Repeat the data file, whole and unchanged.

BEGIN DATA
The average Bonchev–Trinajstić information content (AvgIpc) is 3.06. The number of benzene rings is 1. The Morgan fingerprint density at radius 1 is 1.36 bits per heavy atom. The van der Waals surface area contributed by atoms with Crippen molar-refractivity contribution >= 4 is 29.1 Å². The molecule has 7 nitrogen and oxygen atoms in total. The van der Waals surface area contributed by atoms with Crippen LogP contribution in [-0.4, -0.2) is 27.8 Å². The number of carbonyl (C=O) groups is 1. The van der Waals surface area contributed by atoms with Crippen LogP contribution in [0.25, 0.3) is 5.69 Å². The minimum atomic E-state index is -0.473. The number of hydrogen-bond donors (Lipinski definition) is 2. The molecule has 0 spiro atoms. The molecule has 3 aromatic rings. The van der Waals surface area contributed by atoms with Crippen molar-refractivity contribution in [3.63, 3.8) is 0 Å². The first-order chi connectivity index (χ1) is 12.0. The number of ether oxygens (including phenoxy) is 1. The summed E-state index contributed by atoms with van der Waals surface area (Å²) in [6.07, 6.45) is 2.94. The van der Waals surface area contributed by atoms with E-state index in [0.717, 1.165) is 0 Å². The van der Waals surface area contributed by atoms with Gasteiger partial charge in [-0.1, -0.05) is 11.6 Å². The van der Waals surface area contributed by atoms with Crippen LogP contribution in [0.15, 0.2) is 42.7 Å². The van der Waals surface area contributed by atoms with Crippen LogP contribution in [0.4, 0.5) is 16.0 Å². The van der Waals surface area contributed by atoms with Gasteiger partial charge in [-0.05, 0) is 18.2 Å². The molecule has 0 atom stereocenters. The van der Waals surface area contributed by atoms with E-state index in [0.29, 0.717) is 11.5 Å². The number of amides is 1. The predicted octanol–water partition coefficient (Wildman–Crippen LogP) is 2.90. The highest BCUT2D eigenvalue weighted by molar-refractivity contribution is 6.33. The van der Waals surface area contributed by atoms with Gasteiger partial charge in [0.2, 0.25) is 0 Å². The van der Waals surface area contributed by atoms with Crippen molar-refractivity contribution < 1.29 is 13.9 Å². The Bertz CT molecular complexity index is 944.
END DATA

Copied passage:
The average Bonchev–Trinajstić information content (AvgIpc) is 3.06. The number of benzene rings is 1. The Morgan fingerprint density at radius 1 is 1.36 bits per heavy atom. The van der Waals surface area contributed by atoms with Crippen molar-refractivity contribution >= 4 is 29.1 Å². The molecule has 7 nitrogen and oxygen atoms in total. The van der Waals surface area contributed by atoms with Crippen LogP contribution in [-0.4, -0.2) is 27.8 Å². The number of carbonyl (C=O) groups is 1. The van der Waals surface area contributed by atoms with Crippen LogP contribution in [0.25, 0.3) is 5.69 Å². The minimum atomic E-state index is -0.473. The number of hydrogen-bond donors (Lipinski definition) is 2. The molecule has 0 spiro atoms. The molecule has 3 aromatic rings. The van der Waals surface area contributed by atoms with Crippen molar-refractivity contribution in [3.63, 3.8) is 0 Å². The first-order chi connectivity index (χ1) is 12.0. The number of ether oxygens (including phenoxy) is 1. The summed E-state index contributed by atoms with van der Waals surface area (Å²) in [6.07, 6.45) is 2.94. The van der Waals surface area contributed by atoms with E-state index in [0.717, 1.165) is 0 Å². The van der Waals surface area contributed by atoms with Gasteiger partial charge in [-0.1, -0.05) is 11.6 Å². The van der Waals surface area contributed by atoms with Crippen LogP contribution in [0.15, 0.2) is 42.7 Å². The van der Waals surface area contributed by atoms with Crippen LogP contribution in [0.4, 0.5) is 16.0 Å². The van der Waals surface area contributed by atoms with Gasteiger partial charge in [-0.05, 0) is 18.2 Å². The molecule has 0 atom stereocenters. The van der Waals surface area contributed by atoms with E-state index in [0.29, 0.717) is 11.5 Å². The number of amides is 1. The predicted octanol–water partition coefficient (Wildman–Crippen LogP) is 2.90. The highest BCUT2D eigenvalue weighted by molar-refractivity contribution is 6.33. The van der Waals surface area contributed by atoms with Gasteiger partial charge in [0.2, 0.25) is 0 Å². The van der Waals surface area contributed by atoms with Crippen molar-refractivity contribution < 1.29 is 13.9 Å². The Bertz CT molecular complexity index is 944.